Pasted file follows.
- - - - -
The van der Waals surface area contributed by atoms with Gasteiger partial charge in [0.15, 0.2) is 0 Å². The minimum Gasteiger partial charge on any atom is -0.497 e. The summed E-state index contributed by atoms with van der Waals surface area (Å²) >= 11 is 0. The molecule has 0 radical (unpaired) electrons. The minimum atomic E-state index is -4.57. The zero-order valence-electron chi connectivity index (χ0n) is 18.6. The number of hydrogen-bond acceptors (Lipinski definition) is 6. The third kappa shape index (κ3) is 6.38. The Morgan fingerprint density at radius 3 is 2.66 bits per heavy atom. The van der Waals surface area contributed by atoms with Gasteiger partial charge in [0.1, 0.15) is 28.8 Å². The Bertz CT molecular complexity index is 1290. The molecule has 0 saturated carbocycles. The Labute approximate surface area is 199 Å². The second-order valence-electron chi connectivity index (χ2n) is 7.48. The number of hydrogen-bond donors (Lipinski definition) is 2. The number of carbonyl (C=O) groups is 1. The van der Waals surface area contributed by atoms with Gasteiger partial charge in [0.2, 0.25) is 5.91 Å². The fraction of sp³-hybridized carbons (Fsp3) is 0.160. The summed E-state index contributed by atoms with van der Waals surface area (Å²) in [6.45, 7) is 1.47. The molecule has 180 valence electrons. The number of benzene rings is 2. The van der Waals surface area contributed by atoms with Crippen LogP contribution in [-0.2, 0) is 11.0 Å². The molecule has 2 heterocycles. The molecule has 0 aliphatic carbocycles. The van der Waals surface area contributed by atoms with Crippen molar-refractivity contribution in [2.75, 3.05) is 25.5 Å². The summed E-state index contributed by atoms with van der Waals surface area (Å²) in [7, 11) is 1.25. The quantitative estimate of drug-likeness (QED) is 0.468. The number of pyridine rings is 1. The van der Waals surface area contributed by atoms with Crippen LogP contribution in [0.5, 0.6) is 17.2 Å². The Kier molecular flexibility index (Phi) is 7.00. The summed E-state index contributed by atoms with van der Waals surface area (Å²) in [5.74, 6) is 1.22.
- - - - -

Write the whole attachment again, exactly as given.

The van der Waals surface area contributed by atoms with Gasteiger partial charge in [0.15, 0.2) is 0 Å². The minimum Gasteiger partial charge on any atom is -0.497 e. The summed E-state index contributed by atoms with van der Waals surface area (Å²) >= 11 is 0. The molecule has 0 radical (unpaired) electrons. The minimum atomic E-state index is -4.57. The zero-order valence-electron chi connectivity index (χ0n) is 18.6. The number of hydrogen-bond acceptors (Lipinski definition) is 6. The third kappa shape index (κ3) is 6.38. The Morgan fingerprint density at radius 3 is 2.66 bits per heavy atom. The van der Waals surface area contributed by atoms with Gasteiger partial charge in [0.1, 0.15) is 28.8 Å². The Bertz CT molecular complexity index is 1290. The molecule has 0 saturated carbocycles. The Labute approximate surface area is 199 Å². The second-order valence-electron chi connectivity index (χ2n) is 7.48. The number of hydrogen-bond donors (Lipinski definition) is 2. The number of carbonyl (C=O) groups is 1. The van der Waals surface area contributed by atoms with Gasteiger partial charge in [0.2, 0.25) is 5.91 Å². The fraction of sp³-hybridized carbons (Fsp3) is 0.160. The summed E-state index contributed by atoms with van der Waals surface area (Å²) in [6.45, 7) is 1.47. The molecule has 180 valence electrons. The number of benzene rings is 2. The van der Waals surface area contributed by atoms with Crippen LogP contribution in [-0.2, 0) is 11.0 Å². The molecule has 2 heterocycles. The molecule has 0 aliphatic carbocycles. The van der Waals surface area contributed by atoms with Crippen molar-refractivity contribution in [2.75, 3.05) is 25.5 Å². The summed E-state index contributed by atoms with van der Waals surface area (Å²) in [7, 11) is 1.25. The quantitative estimate of drug-likeness (QED) is 0.468. The number of pyridine rings is 1. The van der Waals surface area contributed by atoms with Crippen LogP contribution in [0.5, 0.6) is 17.2 Å². The Kier molecular flexibility index (Phi) is 7.00. The summed E-state index contributed by atoms with van der Waals surface area (Å²) in [5.74, 6) is 1.22.